Friday, 8 April 2011

How much time is a Recruitment Process allowed to take?

Looking to get some side income to supplement the business, I thought to resurrect my old IT life and apply for several positions. It used to be that you put in your application, maybe get called in for an interview, and that was that. Then again, the last time I seriously job-hunted, only paper applications were accepted! Since then, I've noticed 'assessments' in recruiting become more common, more complex, and lengthier.
One position required a 20 minute phone interview, a 30 minute online test, and a half-day group assessment - just for a service desk role. Going through batteries of tests, most of which seem like 'work', for only a potential reward can be demoralising. Despite HR personnel enthusiastically promoting the exercise as something 'fun' or inherently 'worthwhile', being asked to commit time, for little return commitment can convey the message that a candidate's time is not valuable. Which brings me to my question:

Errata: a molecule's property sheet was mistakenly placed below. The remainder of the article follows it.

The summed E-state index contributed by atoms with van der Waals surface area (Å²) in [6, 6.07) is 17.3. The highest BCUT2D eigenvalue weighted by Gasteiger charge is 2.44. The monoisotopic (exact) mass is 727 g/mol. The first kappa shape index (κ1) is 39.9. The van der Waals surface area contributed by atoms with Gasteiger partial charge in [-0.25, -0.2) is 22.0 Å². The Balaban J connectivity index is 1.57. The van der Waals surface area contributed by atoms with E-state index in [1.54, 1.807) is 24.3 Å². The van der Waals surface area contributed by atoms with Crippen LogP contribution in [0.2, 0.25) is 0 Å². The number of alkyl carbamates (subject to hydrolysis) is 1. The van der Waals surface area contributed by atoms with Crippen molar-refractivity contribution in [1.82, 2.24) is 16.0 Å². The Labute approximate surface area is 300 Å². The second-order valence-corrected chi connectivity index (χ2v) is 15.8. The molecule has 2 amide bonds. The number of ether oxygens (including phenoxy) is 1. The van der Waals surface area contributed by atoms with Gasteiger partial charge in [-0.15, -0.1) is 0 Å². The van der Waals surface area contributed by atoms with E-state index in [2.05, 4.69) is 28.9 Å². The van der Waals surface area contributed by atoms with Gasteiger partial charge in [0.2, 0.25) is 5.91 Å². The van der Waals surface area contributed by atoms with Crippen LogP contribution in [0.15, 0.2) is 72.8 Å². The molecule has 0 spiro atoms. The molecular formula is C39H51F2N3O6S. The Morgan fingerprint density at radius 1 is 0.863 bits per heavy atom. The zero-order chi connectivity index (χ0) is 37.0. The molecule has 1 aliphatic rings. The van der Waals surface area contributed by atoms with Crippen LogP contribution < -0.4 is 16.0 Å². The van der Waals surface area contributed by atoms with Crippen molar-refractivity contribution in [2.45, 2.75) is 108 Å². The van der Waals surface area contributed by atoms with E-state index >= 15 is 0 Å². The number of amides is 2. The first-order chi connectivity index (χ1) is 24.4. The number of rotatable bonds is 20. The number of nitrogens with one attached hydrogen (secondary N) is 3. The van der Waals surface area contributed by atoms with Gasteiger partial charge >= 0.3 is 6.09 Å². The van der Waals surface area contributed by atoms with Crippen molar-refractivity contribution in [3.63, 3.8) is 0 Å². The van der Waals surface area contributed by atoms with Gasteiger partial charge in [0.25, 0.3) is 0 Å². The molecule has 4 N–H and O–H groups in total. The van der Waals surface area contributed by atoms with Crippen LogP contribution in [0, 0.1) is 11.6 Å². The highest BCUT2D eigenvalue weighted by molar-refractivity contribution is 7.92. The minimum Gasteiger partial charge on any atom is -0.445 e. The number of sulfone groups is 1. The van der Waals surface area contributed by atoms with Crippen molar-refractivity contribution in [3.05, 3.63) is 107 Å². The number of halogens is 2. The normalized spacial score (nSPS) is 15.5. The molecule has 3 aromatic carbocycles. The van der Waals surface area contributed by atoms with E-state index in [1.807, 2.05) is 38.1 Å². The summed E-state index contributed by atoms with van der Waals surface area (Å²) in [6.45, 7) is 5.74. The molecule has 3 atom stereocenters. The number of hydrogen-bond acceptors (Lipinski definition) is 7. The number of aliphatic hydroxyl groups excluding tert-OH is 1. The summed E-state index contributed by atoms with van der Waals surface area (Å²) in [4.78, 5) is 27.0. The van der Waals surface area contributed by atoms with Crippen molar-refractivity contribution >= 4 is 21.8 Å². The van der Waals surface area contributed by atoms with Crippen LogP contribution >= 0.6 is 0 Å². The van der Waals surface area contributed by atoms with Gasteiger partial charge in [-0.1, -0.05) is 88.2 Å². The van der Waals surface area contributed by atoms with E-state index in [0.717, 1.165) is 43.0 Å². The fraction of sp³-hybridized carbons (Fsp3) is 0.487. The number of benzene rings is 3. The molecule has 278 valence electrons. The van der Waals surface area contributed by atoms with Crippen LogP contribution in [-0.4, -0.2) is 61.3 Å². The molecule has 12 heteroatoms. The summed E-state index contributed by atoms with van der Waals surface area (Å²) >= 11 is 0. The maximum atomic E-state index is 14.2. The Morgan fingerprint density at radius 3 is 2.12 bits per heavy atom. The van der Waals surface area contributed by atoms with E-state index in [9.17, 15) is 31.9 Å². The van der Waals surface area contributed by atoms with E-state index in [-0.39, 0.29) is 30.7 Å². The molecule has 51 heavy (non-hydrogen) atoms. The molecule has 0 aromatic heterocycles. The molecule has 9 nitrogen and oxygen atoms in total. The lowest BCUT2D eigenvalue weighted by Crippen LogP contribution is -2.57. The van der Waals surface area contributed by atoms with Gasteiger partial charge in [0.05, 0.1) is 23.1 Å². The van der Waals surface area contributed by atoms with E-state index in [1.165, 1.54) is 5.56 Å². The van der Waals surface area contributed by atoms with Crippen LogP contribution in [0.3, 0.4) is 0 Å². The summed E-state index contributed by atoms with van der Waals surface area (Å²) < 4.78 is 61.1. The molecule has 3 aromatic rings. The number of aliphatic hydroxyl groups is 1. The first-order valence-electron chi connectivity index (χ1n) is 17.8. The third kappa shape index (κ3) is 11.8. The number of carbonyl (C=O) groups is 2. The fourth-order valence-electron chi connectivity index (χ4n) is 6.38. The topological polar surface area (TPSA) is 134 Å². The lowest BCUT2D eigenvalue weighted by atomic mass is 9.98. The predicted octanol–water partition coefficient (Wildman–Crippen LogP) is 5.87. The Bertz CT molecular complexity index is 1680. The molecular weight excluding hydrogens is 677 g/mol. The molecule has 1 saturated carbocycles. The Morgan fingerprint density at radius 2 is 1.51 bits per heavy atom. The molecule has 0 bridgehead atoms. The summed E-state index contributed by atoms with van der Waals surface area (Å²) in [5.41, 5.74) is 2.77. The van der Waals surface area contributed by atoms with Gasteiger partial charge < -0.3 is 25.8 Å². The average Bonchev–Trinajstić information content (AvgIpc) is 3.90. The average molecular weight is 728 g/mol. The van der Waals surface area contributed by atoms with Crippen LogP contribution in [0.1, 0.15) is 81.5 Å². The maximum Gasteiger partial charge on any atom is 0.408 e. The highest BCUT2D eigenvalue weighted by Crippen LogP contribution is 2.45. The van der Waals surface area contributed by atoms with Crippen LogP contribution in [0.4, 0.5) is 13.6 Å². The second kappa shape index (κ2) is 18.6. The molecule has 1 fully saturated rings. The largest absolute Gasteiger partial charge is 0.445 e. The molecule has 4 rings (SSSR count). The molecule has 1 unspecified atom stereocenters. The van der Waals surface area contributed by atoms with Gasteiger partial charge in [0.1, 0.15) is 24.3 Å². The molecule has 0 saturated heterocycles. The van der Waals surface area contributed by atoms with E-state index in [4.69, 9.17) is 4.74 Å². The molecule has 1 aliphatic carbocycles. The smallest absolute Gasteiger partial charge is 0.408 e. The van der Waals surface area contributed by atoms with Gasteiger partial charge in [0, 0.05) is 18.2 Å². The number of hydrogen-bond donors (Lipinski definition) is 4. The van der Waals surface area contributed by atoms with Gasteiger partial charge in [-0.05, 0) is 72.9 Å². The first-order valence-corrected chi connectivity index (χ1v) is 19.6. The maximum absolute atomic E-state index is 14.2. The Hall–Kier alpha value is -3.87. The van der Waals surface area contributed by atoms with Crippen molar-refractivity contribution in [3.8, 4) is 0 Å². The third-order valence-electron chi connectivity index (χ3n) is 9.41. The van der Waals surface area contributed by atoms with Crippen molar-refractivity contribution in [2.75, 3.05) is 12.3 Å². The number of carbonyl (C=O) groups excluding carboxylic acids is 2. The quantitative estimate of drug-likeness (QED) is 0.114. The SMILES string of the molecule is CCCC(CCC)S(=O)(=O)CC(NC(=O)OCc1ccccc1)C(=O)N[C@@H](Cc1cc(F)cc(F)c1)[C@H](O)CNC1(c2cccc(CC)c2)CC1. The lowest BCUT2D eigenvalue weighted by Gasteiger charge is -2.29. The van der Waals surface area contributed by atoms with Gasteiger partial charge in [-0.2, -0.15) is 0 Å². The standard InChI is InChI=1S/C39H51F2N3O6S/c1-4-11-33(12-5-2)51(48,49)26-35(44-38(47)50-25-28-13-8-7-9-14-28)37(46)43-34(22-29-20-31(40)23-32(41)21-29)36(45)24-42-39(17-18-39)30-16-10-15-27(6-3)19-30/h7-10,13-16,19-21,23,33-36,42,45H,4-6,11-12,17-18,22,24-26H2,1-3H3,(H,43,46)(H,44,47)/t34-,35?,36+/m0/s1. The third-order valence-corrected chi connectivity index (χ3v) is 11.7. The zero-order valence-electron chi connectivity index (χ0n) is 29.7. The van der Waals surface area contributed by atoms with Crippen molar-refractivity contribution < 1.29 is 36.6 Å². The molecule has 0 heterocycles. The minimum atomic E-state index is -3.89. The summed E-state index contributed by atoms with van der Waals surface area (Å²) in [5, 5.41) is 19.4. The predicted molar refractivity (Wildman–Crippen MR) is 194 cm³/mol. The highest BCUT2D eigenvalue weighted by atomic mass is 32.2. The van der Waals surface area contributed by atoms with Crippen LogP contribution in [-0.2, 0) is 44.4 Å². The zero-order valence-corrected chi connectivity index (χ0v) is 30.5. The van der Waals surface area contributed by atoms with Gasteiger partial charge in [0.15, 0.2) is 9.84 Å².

Q: How do lengthy recruitment procedures sit with the law?


The good news: law in this area has simplified. As of the first pay period of 2011, sole traders, partnerships, other unincorporated entities and non-trading corporations in New South Wales, Queensland, South Australia and Tasmania became covered by a national system: the Fair Work Act.

The bad news: the only limits to a prospective employers recruitment process is that it must not discriminate or result in discrimination on the basis of a candidate's race, colour, sex, sexual preference, age, physical or mental disability, marital status, family or carer’s responsibilities, pregnancy, religion, political opinion, national extraction or social origin (see ss 195 and 351, Fair Work Act 2009). There is some overlap with State Equal Opportunity laws.

As an aside, assessment role-plays can only simulate work and should not include any real work. Trial work or probationary work must be paid, unless it is formal work experience organised by a learning institution.

The truth is that everyone's valuable time is taken up in recruitment - candidates and employers alike. Job-seekers can hope, if not reasonably assume, that the current cost of recruitment will impose natural limits on the selection processes of prospective employers.

Please note: this is not intended as legal advice to your specific problems. If you are seeking legal advice, please contact the author, or an independent lawyer.

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